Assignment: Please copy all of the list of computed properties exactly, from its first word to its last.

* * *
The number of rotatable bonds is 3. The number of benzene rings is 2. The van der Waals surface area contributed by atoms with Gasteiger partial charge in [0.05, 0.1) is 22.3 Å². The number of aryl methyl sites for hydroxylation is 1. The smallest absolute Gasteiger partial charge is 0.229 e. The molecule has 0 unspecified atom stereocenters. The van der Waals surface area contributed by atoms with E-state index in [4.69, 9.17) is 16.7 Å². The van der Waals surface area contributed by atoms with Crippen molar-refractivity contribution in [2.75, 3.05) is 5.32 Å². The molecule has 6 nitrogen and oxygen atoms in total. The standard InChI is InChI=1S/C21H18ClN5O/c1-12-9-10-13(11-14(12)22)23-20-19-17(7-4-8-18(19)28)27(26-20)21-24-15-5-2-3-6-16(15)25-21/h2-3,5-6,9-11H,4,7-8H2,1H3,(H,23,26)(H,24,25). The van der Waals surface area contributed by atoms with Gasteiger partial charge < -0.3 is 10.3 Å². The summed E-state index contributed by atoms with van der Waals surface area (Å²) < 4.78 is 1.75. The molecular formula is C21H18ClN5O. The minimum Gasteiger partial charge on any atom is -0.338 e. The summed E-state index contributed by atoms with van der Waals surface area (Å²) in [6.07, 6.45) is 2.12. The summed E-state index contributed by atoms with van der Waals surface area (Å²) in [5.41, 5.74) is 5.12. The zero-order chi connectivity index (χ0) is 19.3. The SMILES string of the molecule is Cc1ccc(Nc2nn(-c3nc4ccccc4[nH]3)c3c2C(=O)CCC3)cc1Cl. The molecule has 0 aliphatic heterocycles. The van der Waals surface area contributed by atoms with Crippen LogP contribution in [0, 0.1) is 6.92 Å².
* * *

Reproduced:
The number of rotatable bonds is 3. The number of benzene rings is 2. The van der Waals surface area contributed by atoms with Gasteiger partial charge in [0.05, 0.1) is 22.3 Å². The number of aryl methyl sites for hydroxylation is 1. The smallest absolute Gasteiger partial charge is 0.229 e. The molecule has 0 unspecified atom stereocenters. The van der Waals surface area contributed by atoms with E-state index in [4.69, 9.17) is 16.7 Å². The van der Waals surface area contributed by atoms with Crippen molar-refractivity contribution in [2.75, 3.05) is 5.32 Å². The molecule has 6 nitrogen and oxygen atoms in total. The standard InChI is InChI=1S/C21H18ClN5O/c1-12-9-10-13(11-14(12)22)23-20-19-17(7-4-8-18(19)28)27(26-20)21-24-15-5-2-3-6-16(15)25-21/h2-3,5-6,9-11H,4,7-8H2,1H3,(H,23,26)(H,24,25). The van der Waals surface area contributed by atoms with Gasteiger partial charge < -0.3 is 10.3 Å². The summed E-state index contributed by atoms with van der Waals surface area (Å²) < 4.78 is 1.75. The molecular formula is C21H18ClN5O. The minimum Gasteiger partial charge on any atom is -0.338 e. The summed E-state index contributed by atoms with van der Waals surface area (Å²) in [6.07, 6.45) is 2.12. The summed E-state index contributed by atoms with van der Waals surface area (Å²) in [5.41, 5.74) is 5.12. The zero-order chi connectivity index (χ0) is 19.3. The SMILES string of the molecule is Cc1ccc(Nc2nn(-c3nc4ccccc4[nH]3)c3c2C(=O)CCC3)cc1Cl. The molecule has 0 aliphatic heterocycles. The van der Waals surface area contributed by atoms with Crippen LogP contribution in [0, 0.1) is 6.92 Å².